Selfless Souls

Plato and Aristotle

Over the years, we have had one or many favorite teachers at a point of time. Even if we get stuck in an asylum-like college, there will always be one life-saving, cool teacher who instantly becomes our favorite. If you haven’t had one yet, wait-for-it.

But in all honesty, how much do we know about these people? To be honest, not much. Of course we get to know about some of their family issues now and then via some of the honest, rambling teachers. But do we really understand their feelings?

We pass out of our respective schools or colleges, partying with our friends, celebrating with our beloved parents, make the customary phone calls to relatives we meet only during family functions or reunions, but we don’t bother to even make an effort to go see the teachers who played a big part in what we are today.

We may make fun of them, criticize them and even go to an extent where we swear at them. But like it or not, we are indebted to them in some way or other. I consider imbibing knowledge in others as a godly deed. They may fail to impress you at times, but be reminded that at some point of time they taught us something. It may have been somethingwe should follow or an example of what we shouldn’t become.

I remember when I was a little boy, one of my school teachers once saying these exact words when I refused to listen to him, “You will become a teacher, this is my curse!” in a funny way of course. Although it tickled my funny bone back then, but now I understand the depth of what he said. We will never know what they go through unless we are in their position.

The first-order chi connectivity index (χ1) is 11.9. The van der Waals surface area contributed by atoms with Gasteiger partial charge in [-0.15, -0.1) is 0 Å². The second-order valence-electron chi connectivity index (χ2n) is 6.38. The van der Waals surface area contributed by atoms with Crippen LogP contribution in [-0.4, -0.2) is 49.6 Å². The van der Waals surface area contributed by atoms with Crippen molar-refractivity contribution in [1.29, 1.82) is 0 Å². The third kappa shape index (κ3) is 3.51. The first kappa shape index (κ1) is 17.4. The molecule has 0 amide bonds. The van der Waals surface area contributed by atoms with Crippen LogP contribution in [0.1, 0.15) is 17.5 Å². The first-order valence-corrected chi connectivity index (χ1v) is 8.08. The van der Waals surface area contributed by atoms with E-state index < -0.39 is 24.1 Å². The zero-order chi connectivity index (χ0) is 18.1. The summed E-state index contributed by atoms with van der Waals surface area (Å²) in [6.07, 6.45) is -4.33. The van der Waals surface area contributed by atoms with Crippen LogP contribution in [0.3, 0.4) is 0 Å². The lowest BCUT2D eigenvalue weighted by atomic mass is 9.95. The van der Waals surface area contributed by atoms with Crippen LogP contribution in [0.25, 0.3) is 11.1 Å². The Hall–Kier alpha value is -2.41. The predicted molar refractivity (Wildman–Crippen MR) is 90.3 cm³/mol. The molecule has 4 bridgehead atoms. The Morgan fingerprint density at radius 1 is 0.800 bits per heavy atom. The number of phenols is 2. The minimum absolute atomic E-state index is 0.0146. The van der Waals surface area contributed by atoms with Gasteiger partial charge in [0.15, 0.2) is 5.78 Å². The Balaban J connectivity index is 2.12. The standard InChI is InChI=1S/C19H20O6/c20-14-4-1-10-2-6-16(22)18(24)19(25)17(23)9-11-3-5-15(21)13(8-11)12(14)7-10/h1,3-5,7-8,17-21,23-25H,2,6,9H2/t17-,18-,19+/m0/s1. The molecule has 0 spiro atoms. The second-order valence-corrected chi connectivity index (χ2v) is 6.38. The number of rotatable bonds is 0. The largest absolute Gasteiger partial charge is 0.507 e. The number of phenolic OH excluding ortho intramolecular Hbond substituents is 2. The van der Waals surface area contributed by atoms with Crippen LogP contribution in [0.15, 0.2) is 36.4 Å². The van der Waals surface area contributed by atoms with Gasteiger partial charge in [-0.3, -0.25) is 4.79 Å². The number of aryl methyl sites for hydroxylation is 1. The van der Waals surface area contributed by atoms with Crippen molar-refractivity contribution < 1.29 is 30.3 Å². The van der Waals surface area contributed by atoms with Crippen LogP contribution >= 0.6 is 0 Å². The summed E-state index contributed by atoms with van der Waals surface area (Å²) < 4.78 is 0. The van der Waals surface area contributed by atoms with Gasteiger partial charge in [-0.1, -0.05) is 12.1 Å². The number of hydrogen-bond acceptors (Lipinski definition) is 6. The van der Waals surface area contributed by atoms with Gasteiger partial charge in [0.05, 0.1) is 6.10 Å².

Why am I writing this all of a sudden you ask?

This was called for again by one of my teachers. First day of a new semester in college and I sat as usual waiting for the new teacher to arrive. He did eventually and asked us about our performance in the finals. The mundane “Not bad sir” echoed across the classroom. He then asked us if any one of us went to the respective teachers to tell them how he/she had done or informed about the results. As expected the answer was a big fat zero.

He sighed deeply and said the words which prompted this outburst of mine, “We don’t expect you to come meet us with large sweet boxes or ask for parties. All we expect is a small conversation telling us about how you fared, be it good or bad. We don’t expect a thank you. We just hope you remember us after we part ways, academically.”

Although he said all this with a small smile on his face, there was genuine pain in his words. So next time you finish an exam, go meet those selfless souls, it will definitely make their day.

I would like to quote Alexander the great here,

“I am indebted to my father for living, but to my teacher for living well.”

And do you know who his teacher was? The great philosopher, Aristotle.

Like what you read? Give Harish Krishna a round of applause.

From a quick cheer to a standing ovation, clap to show how much you enjoyed this story.